wed 23/04/2014

DVD: Ginger & Rosa | Film reviews, news & interviews

DVD: Ginger & Rosa

Sally Potter's drama of teenage friendship and betrayal implodes in its final act

Are friends electric?: Alice Englert as Rosa (left) and Elle Fanning as GingerBFI/BBC

Sally Potter has forged an admirable career as an independent British filmmaker. She has avoided formulas, made daring visual experiments, and been committed to a highly personal art cinema. Among her movies, there have been two dazzling achievements, The Gold Diggers and Orlando, and an audacious vanity project, The Tango Lesson.

It’s arguable, however, whether Potter has developed as a muscular storyteller. Set in 1962 against the background of the Campaign for Nuclear Disarmament and the Cuba missile crisis, her depiction of the collapsing friendship of 17-year-olds Ginger (Elle Fanning) and Rosa (Alice Englert) suggests an intriguing metaphor: the threat of global obliteration twinned with the volatility of girls on the cusp of womanhood. Their journey is absorbing as far as it goes, but it disintegrates in the botched third act.

'Ginger & Rosa' has an impressively claustrophobic, pre-Beatlemania mood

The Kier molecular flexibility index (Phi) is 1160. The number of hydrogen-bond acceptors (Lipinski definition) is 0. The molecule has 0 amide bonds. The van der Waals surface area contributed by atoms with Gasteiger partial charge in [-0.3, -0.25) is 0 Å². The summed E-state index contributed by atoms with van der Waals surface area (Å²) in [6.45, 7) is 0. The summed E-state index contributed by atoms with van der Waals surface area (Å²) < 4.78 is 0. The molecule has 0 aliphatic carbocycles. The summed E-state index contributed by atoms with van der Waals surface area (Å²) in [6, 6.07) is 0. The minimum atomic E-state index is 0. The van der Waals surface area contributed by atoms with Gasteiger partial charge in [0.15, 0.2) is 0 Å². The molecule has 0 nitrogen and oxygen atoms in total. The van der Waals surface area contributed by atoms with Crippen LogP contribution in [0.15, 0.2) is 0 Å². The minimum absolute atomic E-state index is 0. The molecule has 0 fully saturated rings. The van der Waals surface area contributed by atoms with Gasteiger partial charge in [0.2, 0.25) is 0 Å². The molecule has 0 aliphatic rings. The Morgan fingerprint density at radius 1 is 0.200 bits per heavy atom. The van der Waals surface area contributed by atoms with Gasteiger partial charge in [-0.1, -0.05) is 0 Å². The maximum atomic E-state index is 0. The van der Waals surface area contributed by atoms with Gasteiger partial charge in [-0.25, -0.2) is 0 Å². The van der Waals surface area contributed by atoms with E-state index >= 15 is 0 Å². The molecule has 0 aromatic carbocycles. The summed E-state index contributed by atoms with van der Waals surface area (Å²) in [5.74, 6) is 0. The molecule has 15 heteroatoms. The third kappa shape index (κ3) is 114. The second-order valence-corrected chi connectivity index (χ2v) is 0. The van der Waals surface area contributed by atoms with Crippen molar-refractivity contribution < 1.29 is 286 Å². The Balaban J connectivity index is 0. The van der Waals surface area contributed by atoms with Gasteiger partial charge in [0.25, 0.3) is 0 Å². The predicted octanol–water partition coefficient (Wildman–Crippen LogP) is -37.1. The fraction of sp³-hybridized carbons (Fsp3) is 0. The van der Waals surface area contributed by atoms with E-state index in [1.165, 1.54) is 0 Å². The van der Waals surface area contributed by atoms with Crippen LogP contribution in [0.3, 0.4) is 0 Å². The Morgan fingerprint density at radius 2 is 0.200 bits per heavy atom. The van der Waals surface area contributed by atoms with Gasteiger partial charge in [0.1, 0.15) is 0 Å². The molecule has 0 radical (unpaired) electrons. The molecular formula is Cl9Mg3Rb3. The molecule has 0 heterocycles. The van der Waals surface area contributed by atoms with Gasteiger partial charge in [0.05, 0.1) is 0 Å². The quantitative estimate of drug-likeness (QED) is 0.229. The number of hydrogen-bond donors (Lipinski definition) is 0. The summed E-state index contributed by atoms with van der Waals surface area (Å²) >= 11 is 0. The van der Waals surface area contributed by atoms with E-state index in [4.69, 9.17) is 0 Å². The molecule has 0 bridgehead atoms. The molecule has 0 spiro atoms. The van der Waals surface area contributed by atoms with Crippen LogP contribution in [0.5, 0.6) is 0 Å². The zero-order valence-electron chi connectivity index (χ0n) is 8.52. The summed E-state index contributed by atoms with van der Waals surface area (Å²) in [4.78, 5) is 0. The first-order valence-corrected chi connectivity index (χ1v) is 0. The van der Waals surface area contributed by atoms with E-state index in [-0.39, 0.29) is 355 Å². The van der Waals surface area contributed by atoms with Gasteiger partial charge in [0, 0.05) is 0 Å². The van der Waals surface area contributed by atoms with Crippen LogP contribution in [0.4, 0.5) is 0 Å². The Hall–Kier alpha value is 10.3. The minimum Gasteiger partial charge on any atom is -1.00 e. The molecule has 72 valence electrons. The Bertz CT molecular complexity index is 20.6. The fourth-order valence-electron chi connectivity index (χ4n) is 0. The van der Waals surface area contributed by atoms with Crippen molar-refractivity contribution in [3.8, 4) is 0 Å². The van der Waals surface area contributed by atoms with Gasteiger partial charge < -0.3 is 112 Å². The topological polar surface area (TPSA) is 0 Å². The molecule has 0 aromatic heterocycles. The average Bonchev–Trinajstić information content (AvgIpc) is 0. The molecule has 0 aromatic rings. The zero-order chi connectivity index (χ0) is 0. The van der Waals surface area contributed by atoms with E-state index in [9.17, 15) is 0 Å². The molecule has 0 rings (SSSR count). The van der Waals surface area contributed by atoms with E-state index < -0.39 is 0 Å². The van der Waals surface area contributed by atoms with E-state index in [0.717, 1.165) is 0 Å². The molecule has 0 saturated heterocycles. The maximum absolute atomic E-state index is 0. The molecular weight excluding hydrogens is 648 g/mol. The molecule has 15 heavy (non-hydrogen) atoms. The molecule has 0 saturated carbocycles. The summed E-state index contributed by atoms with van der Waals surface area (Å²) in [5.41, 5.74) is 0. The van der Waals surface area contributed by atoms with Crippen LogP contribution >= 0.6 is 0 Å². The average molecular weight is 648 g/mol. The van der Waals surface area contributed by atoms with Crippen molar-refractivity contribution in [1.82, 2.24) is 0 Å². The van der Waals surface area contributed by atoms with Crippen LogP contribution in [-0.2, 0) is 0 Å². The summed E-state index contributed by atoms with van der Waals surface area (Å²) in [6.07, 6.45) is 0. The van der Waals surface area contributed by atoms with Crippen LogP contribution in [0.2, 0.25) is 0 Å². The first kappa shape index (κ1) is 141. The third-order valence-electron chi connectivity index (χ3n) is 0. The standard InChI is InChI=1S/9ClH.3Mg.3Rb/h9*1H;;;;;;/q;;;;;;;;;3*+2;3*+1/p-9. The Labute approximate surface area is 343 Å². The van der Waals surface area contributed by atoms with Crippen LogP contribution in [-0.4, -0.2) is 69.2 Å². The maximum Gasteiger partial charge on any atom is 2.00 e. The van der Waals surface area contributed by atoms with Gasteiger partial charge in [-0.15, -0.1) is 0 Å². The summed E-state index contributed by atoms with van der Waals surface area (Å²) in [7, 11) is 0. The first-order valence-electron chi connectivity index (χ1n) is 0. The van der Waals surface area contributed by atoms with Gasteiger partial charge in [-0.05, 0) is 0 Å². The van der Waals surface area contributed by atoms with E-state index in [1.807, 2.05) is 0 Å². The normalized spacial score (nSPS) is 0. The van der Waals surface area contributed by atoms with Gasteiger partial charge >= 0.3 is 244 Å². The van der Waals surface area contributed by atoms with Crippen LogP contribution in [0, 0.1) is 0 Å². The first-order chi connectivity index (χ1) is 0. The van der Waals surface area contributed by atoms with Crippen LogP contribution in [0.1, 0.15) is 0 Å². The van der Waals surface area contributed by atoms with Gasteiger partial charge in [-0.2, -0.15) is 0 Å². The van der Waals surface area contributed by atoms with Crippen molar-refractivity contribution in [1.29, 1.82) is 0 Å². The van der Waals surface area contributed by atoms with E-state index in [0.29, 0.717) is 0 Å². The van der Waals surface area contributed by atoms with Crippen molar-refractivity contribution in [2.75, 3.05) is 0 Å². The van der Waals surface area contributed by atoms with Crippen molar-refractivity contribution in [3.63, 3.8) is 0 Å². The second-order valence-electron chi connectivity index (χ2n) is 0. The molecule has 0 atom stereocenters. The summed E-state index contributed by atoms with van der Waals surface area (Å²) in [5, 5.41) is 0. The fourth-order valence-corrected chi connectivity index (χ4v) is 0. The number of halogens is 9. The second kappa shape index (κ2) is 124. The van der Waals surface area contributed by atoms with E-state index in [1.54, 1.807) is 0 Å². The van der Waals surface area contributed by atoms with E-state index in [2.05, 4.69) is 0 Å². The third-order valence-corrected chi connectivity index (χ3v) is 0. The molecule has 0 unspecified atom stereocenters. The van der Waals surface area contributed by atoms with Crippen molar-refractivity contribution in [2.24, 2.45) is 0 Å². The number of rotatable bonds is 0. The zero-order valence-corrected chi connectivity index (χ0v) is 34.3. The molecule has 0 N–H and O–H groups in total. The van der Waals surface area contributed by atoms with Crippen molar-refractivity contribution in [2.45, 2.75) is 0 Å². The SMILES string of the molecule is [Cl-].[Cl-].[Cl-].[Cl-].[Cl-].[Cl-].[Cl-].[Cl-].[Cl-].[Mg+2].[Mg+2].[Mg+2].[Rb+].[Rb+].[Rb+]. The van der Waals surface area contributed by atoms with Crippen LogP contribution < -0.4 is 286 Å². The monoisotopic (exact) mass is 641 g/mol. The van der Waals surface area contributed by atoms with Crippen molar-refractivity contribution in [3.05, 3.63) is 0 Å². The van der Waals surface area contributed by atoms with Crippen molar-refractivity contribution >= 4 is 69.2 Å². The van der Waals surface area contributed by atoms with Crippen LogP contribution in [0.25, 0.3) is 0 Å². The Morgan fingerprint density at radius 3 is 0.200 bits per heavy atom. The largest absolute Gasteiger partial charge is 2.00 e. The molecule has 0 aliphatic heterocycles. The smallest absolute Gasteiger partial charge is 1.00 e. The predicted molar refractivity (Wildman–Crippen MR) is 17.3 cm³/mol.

Earlier, the seductive Rosa has committed an emotional outrage against the politically conscious protagonist Ginger – one likely to leave her with an irresolvable Electra complex. The same outrage causes another character to lose control, plunging the movie into melodrama. Unforgivably, this superseding of Ginger’s crisis knocks her journey off its axis. Sandra Goldbacher’s comparable girls' tale Me Without You (2001) made no such structural error. 

Atmospherically photographed by Robbie Ryan, Ginger & Rosa has an impressively claustrophobic, pre-Beatlemania mood that aligns it with the British New Wave. Perplexingly, the casting of five American actors has robbed it of vital Englishness. As well as Fanning, there's Christina Hendricks (miscast as Ginger's unfulfilled mum), Alessandro Nivola (fine as Ginger's bohemian pacifist dad, a rationalising philanderer estranged from his wife), Annette Bening (a rote feminist), and Oliver Platt (one half of a gay couple with Timothy Spall).

The two young actresses are commendable: Fanning,13 when she made the film, is restrained as the bewildered seeker Ginger, though she's too much of a beacon marching at Aldermaston with her fake red hair. The Australian Englert (Jane Campion’s daughter) is equally effective as Rosa, whose narcissism sanctions treachery.

Watch the trailer here


The casting of five American actors has robbed the film of vital Englishness

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